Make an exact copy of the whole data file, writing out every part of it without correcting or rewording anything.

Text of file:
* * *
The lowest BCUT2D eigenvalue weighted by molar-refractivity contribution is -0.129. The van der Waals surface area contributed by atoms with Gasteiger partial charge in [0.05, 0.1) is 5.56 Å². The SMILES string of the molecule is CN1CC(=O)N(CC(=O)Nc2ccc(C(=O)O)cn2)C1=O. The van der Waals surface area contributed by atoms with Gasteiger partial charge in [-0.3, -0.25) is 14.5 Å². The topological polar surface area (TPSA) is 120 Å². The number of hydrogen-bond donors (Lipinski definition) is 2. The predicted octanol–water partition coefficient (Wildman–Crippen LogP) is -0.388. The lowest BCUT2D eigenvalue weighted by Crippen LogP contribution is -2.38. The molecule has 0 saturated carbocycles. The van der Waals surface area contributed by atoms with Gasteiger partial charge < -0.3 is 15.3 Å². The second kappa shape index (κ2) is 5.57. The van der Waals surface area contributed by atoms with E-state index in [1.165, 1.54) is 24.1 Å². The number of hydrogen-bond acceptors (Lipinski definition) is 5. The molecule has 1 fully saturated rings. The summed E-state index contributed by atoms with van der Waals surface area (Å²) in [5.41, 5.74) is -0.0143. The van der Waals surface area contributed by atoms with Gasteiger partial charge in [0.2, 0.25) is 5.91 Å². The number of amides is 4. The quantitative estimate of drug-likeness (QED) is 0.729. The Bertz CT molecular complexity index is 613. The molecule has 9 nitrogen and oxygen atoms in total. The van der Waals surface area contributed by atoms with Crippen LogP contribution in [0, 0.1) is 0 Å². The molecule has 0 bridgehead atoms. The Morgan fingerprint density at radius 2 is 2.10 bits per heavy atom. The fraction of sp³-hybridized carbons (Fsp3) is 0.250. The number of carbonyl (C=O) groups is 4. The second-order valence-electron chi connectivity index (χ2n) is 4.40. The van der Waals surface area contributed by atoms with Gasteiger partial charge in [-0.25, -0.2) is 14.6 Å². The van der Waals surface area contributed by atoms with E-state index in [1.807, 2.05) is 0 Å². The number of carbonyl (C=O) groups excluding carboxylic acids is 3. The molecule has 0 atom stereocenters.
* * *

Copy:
The lowest BCUT2D eigenvalue weighted by molar-refractivity contribution is -0.129. The van der Waals surface area contributed by atoms with Gasteiger partial charge in [0.05, 0.1) is 5.56 Å². The SMILES string of the molecule is CN1CC(=O)N(CC(=O)Nc2ccc(C(=O)O)cn2)C1=O. The van der Waals surface area contributed by atoms with Gasteiger partial charge in [-0.3, -0.25) is 14.5 Å². The topological polar surface area (TPSA) is 120 Å². The number of hydrogen-bond donors (Lipinski definition) is 2. The predicted octanol–water partition coefficient (Wildman–Crippen LogP) is -0.388. The lowest BCUT2D eigenvalue weighted by Crippen LogP contribution is -2.38. The molecule has 0 saturated carbocycles. The van der Waals surface area contributed by atoms with Gasteiger partial charge < -0.3 is 15.3 Å². The second kappa shape index (κ2) is 5.57. The van der Waals surface area contributed by atoms with E-state index in [1.165, 1.54) is 24.1 Å². The number of hydrogen-bond acceptors (Lipinski definition) is 5. The molecule has 1 fully saturated rings. The summed E-state index contributed by atoms with van der Waals surface area (Å²) in [5.41, 5.74) is -0.0143. The van der Waals surface area contributed by atoms with Gasteiger partial charge in [0.2, 0.25) is 5.91 Å². The number of amides is 4. The quantitative estimate of drug-likeness (QED) is 0.729. The Bertz CT molecular complexity index is 613. The molecule has 9 nitrogen and oxygen atoms in total. The van der Waals surface area contributed by atoms with Crippen LogP contribution in [0, 0.1) is 0 Å². The molecule has 0 bridgehead atoms. The Morgan fingerprint density at radius 2 is 2.10 bits per heavy atom. The fraction of sp³-hybridized carbons (Fsp3) is 0.250. The number of carbonyl (C=O) groups is 4. The second-order valence-electron chi connectivity index (χ2n) is 4.40. The van der Waals surface area contributed by atoms with Gasteiger partial charge in [-0.25, -0.2) is 14.6 Å². The van der Waals surface area contributed by atoms with E-state index in [1.807, 2.05) is 0 Å². The number of carbonyl (C=O) groups excluding carboxylic acids is 3. The molecule has 0 atom stereocenters.